I want to be capable of giving someone a small amount of bitcoin, in the form of a box (such that can be transfered through the mail or whatever). How can I do it, and make it as easy as possible for them to take ownership and start messing with it?

I've seen paper wallet where you just write a thing down, but I don't want to force them to type in a long key.


Most paper wallets include a QR Code (2D barcode) of the address and private key to save you from typing them in by hand. Some bitcoin wallets allow you to scan a QR code to sweep the funds out of it - I know blockchain.info's online wallter will let you use your webcam to scan a private key.

  • I was thinking of distributing something portable like a thumbdrive. This way, all they would have to do to get to their wallet is stick the thumb drive in, use the portable version of the wallet software and that's it. I think I'd have to distribute the blockchain along with it though, which would require too much space – Earlz Dec 6 '13 at 5:51

I'm not sure whether to try and answer your question, or to persuade you that this is a bad idea[1].

Computer-generated paper wallets are will be more secure (randomness/entropy) but if entering the code is prohibitive then you might consider a brain wallet, which let's you derive the public/private keypair from a passphrase.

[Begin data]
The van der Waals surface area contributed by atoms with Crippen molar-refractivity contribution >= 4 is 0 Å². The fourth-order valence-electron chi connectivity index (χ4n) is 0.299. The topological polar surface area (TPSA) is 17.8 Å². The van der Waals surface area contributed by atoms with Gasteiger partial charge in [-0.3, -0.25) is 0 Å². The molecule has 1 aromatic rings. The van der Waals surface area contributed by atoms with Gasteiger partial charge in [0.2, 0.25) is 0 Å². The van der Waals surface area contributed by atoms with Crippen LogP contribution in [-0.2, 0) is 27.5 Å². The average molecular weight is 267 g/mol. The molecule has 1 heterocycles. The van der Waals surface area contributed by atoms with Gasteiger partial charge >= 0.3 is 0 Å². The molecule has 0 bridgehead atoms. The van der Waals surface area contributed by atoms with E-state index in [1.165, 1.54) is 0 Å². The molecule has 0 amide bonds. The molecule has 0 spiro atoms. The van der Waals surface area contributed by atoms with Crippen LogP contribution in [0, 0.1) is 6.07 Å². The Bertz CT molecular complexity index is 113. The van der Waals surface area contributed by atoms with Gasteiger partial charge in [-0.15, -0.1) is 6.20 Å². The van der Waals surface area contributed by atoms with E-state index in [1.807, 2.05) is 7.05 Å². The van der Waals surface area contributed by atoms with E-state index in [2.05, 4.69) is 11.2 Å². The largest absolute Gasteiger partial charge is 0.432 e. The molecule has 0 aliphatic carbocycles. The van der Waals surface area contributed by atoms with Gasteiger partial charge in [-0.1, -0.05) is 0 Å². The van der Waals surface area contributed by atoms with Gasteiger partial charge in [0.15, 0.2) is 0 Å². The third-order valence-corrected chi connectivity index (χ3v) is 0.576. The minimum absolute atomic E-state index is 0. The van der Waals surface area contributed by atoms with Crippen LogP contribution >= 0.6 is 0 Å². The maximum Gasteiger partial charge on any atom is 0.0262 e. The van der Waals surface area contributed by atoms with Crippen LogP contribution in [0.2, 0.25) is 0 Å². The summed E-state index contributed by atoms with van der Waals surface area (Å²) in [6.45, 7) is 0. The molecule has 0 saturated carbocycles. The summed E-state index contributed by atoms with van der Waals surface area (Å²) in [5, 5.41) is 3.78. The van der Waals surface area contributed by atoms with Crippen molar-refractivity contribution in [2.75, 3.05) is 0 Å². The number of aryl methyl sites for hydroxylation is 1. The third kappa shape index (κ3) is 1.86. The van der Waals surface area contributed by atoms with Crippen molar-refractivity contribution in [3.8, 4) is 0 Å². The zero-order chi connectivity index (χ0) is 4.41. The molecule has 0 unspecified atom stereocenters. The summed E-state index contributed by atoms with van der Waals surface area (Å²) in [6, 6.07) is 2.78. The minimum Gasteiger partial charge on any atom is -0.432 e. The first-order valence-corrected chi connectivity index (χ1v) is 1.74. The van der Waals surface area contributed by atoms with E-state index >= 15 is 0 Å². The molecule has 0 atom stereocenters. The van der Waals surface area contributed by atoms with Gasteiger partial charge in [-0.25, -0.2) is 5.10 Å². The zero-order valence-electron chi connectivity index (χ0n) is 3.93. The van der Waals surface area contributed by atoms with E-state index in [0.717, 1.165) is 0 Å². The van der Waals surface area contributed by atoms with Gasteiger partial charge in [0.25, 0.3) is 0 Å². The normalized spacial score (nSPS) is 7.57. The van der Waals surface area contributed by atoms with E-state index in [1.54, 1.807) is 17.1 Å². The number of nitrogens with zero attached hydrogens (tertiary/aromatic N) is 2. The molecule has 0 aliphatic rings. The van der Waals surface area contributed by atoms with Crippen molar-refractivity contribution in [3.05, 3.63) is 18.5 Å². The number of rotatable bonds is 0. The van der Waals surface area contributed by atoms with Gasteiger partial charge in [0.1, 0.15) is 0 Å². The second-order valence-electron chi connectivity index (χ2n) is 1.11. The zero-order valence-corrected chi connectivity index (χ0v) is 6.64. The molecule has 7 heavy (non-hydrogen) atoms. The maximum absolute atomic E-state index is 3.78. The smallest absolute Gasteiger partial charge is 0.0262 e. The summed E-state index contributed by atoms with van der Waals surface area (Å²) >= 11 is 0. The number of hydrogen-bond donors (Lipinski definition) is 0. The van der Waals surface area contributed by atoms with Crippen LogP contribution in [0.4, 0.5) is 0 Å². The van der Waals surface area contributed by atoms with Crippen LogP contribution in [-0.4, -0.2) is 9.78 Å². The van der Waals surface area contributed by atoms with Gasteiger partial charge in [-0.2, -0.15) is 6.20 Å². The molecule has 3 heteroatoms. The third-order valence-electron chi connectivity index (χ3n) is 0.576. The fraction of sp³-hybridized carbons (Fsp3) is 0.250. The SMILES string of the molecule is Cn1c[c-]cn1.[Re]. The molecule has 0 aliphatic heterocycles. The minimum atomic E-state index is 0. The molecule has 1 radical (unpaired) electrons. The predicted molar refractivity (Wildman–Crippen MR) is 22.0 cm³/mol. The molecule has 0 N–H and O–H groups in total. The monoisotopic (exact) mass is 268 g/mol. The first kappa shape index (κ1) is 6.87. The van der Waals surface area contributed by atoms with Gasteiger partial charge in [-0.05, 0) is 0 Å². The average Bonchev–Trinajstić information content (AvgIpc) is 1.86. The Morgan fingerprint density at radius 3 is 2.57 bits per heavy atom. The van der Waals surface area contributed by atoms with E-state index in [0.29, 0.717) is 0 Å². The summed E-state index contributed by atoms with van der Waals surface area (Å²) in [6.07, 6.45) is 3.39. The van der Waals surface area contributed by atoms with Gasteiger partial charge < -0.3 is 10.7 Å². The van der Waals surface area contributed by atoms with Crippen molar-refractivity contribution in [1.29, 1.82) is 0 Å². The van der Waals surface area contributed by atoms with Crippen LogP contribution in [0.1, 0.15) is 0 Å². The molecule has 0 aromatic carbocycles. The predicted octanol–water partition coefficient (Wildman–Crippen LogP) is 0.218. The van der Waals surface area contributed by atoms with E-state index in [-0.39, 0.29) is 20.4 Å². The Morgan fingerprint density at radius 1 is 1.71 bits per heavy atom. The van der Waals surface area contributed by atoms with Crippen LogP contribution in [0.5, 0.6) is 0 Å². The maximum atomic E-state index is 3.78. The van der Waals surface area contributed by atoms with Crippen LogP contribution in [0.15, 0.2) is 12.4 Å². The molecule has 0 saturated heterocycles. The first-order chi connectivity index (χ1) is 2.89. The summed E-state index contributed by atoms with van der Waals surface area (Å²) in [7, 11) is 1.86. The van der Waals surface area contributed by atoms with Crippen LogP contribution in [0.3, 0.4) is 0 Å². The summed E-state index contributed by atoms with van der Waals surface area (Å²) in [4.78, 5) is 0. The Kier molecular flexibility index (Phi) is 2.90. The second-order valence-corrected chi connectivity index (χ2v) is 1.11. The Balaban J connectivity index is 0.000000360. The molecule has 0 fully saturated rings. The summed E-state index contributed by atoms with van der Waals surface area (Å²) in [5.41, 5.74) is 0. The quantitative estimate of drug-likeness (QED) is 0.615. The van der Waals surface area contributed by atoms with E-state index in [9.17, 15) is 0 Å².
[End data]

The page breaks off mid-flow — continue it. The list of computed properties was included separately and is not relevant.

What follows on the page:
The passphrase could be a personal holiday greeting. It's arguable whether the greeting would have sufficient entropy to prevent it from being guessed -- the consequences of using a weak passphrase are well-documented [2]. The brain wallet needs to be generated in a secure manner (offline -- anything you type into a web form is potentially saved/cached). Link[3].

Your recipient would then need to enter the passphrase into brainwallet.org (or equivalent) to get the corresponding private key. They really should do this offline too, so there is less chance that the passkey or private key are intercepted. Then they need to import the private key into a wallet client or web wallet.

As for transferring funds, you send bitcoin (assuming you own some bitcoin) to the public address you've generated for your recipients -- generating a public/private pair for them doesn't include the funding with bitcoin. If there is any chance that your recipients are not technically savvy enough to do the translations and import, then you probably don't want to actually send BTC and have it be orphaned. But that's your call.

I haven't covered all of them, but there are many other reasons why this might be a bad idea -- I'm tempted to abandon this response, but now I've invested too much time in replying. Caveat emptor, YMMV, IANAL.

[1] Bad idea for many reasons, but foremost, private keys need to be kept private. Sending them means they could be intercepted, possibly copied, and you and the recipient would never know.

[2] http://www.reddit.com/r/Bitcoin/comments/1nbmet/somebody_stole_over_13_btc_from_my_brainwallet_wtf/

[3] http://minetopics.blogspot.com/2013/02/super-easy-offline-bitcoin-wallets.html


Maybe try buying some dirt cheap 1Gb flash drives of eBay from China. Drop the wallet and a pretty instruction page that is stylized as a webpage or something. Very professional and flash drives are very cheap.

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